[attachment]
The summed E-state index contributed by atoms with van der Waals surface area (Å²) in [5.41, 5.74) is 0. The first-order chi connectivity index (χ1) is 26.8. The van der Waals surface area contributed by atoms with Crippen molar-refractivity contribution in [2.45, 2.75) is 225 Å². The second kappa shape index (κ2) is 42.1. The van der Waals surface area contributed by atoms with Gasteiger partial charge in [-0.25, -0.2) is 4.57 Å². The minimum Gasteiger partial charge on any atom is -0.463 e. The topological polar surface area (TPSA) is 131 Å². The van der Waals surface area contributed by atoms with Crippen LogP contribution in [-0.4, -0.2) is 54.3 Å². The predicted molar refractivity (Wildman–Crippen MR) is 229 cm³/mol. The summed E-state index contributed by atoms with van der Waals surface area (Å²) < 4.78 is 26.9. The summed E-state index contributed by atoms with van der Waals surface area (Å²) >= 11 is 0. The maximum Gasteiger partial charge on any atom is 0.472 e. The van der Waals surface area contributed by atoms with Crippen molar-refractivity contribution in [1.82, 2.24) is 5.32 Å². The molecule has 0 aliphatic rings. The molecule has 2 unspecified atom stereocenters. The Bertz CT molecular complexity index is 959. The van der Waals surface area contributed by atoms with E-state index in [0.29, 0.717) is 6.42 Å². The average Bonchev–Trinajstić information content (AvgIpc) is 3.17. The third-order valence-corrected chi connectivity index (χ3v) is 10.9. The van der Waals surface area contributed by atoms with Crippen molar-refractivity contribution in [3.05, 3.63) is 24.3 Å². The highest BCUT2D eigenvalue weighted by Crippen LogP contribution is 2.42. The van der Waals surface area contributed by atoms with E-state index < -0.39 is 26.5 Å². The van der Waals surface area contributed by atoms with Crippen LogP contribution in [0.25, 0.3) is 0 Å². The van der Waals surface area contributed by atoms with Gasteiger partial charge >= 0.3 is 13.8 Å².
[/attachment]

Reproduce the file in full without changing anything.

The summed E-state index contributed by atoms with van der Waals surface area (Å²) in [5.41, 5.74) is 0. The first-order chi connectivity index (χ1) is 26.8. The van der Waals surface area contributed by atoms with Crippen molar-refractivity contribution in [2.45, 2.75) is 225 Å². The second kappa shape index (κ2) is 42.1. The van der Waals surface area contributed by atoms with Gasteiger partial charge in [-0.25, -0.2) is 4.57 Å². The minimum Gasteiger partial charge on any atom is -0.463 e. The topological polar surface area (TPSA) is 131 Å². The van der Waals surface area contributed by atoms with Crippen LogP contribution in [-0.4, -0.2) is 54.3 Å². The predicted molar refractivity (Wildman–Crippen MR) is 229 cm³/mol. The summed E-state index contributed by atoms with van der Waals surface area (Å²) < 4.78 is 26.9. The summed E-state index contributed by atoms with van der Waals surface area (Å²) >= 11 is 0. The maximum Gasteiger partial charge on any atom is 0.472 e. The van der Waals surface area contributed by atoms with Crippen molar-refractivity contribution in [1.82, 2.24) is 5.32 Å². The molecule has 0 aliphatic rings. The molecule has 2 unspecified atom stereocenters. The Bertz CT molecular complexity index is 959. The van der Waals surface area contributed by atoms with E-state index in [0.29, 0.717) is 6.42 Å². The average Bonchev–Trinajstić information content (AvgIpc) is 3.17. The third-order valence-corrected chi connectivity index (χ3v) is 10.9. The van der Waals surface area contributed by atoms with Crippen molar-refractivity contribution in [3.05, 3.63) is 24.3 Å². The highest BCUT2D eigenvalue weighted by Crippen LogP contribution is 2.42. The van der Waals surface area contributed by atoms with E-state index < -0.39 is 26.5 Å². The van der Waals surface area contributed by atoms with Crippen LogP contribution in [0.25, 0.3) is 0 Å². The van der Waals surface area contributed by atoms with Gasteiger partial charge >= 0.3 is 13.8 Å².